Dimitri Comino, founder of the Comino Foundation, built the success of his businesses by engaging himself and his staff in active questioning of all they did. How and why were they were succeeding? How might people work together to secure improvement in all aspects of their work? What were they really trying to achieve? How would they recognise success?
Throughout his life Dimitri worked tirelessly to develop the personal capabilities of the people who worked with him. He was fascinated with the ways in which, as adults or children, in work or at play, in group settings or in personal lives – we progress from an intention to an outcome.
Dimitri articulated a framework for thinking and acting which can be used to support individuals and groups in their progress from a purpose to the achievement of that purpose. This framework came to be known as GRASP – Getting Results and Solving Problems. The story behind its development and an explanation of the basic concepts can be found in the History section, where there is also an account of how the early work of the Comino Foundation explored ways in which GRASP could be put to use in schools.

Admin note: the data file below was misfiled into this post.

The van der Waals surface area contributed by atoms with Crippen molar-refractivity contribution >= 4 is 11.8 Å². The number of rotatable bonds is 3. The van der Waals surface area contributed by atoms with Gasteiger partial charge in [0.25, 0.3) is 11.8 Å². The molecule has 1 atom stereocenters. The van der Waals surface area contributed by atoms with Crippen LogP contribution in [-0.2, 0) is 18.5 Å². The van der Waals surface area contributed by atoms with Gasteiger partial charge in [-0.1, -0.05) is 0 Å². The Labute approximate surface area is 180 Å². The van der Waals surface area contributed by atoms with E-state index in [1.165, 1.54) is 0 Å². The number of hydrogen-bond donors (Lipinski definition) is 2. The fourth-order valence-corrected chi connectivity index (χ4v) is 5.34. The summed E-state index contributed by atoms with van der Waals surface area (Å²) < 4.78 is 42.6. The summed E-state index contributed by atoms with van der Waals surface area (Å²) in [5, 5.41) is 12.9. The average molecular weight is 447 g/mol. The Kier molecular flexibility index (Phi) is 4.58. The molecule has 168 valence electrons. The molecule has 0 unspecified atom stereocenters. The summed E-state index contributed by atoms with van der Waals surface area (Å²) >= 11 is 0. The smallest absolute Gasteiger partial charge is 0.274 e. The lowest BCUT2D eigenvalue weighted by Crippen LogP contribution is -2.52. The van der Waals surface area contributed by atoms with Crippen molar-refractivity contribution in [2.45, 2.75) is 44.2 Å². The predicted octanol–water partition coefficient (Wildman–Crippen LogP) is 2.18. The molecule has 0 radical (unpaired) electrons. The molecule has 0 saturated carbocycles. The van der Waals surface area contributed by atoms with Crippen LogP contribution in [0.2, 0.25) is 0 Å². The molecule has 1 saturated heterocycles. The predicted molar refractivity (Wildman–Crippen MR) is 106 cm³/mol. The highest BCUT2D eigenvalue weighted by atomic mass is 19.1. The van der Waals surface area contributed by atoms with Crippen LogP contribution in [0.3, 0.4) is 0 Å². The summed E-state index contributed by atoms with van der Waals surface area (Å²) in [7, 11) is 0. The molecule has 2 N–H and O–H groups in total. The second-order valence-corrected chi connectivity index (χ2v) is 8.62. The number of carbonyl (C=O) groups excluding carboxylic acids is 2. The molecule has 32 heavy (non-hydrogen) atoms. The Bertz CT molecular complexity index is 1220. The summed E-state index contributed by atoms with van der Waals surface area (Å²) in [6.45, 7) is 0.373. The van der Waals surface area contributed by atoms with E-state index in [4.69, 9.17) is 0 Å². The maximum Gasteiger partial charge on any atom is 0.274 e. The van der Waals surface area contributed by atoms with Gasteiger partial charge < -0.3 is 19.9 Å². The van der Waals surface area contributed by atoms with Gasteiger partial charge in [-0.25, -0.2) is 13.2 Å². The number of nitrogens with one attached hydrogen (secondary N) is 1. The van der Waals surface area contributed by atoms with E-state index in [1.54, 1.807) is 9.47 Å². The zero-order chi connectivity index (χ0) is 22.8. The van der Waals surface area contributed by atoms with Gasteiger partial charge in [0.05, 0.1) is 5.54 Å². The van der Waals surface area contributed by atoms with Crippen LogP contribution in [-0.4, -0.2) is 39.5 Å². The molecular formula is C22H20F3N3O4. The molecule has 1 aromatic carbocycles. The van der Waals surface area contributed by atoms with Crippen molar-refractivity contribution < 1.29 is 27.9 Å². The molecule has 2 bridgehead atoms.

In more recent years, some of the underlying concepts on which GRASP have attracted wider attention. We can find them, for instance, in the exploration of design thinking processes, in the school improvement and organisational development literature, in work on pedagogy and professional and personal development and in the notion of action research. Some of these underlying concepts have been translated into recommended practice for use in all organisations, including schools. On a more personal level, the advent of positive psychology has led to an emphasis on the wisdom of focusing on our desired outcomes rather than allowing ourselves to be weighed down by whatever we perceive as “the problem”.
Dimitri Comino was always looking for ways in which people’s thinking and doing could be helpfully combined and supported, by being made more purposeful and more clearly focused on achievement. His emphasis was on the need for constant and active questioning – both internally and through dialogue with others, at all stages of the journey from purpose to outcome.
The Comino Foundation therefore recognises the need to continue to question how ideas such as GRASP may be developed and applied in the 21st century. It is engaged, with a number of its grantees, in re-examining the usefulness of those ideas themselves and exploring how they may be best translated for use by those working with young people in current contexts.
Of particular relevance is the work of these grantees:
The Centre for Real World Learning at the University of Winchester.
The Ideas Foundation
Royal Society of Arts, Manufactures and Commerce
North West Comino Consortium